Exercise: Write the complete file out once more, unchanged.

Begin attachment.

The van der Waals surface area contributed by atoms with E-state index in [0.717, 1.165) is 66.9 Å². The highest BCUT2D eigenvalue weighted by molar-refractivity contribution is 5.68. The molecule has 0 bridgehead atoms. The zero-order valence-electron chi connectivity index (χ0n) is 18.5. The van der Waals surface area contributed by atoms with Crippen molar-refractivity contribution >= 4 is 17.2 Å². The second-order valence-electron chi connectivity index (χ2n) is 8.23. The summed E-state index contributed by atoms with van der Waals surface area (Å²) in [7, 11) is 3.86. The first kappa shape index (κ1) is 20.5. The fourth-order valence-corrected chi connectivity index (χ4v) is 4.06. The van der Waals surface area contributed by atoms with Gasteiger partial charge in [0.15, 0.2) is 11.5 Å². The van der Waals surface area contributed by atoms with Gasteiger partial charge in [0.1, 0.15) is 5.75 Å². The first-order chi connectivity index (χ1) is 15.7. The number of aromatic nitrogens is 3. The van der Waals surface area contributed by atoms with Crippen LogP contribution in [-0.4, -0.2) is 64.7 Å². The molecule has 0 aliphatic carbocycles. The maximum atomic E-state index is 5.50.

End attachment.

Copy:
The van der Waals surface area contributed by atoms with E-state index in [0.717, 1.165) is 66.9 Å². The highest BCUT2D eigenvalue weighted by molar-refractivity contribution is 5.68. The molecule has 0 bridgehead atoms. The zero-order valence-electron chi connectivity index (χ0n) is 18.5. The van der Waals surface area contributed by atoms with Crippen molar-refractivity contribution >= 4 is 17.2 Å². The second-order valence-electron chi connectivity index (χ2n) is 8.23. The summed E-state index contributed by atoms with van der Waals surface area (Å²) in [7, 11) is 3.86. The first kappa shape index (κ1) is 20.5. The fourth-order valence-corrected chi connectivity index (χ4v) is 4.06. The van der Waals surface area contributed by atoms with Gasteiger partial charge in [0.15, 0.2) is 11.5 Å². The van der Waals surface area contributed by atoms with Gasteiger partial charge in [0.1, 0.15) is 5.75 Å². The first-order chi connectivity index (χ1) is 15.7. The number of aromatic nitrogens is 3. The van der Waals surface area contributed by atoms with Crippen LogP contribution in [-0.4, -0.2) is 64.7 Å². The molecule has 0 aliphatic carbocycles. The maximum atomic E-state index is 5.50.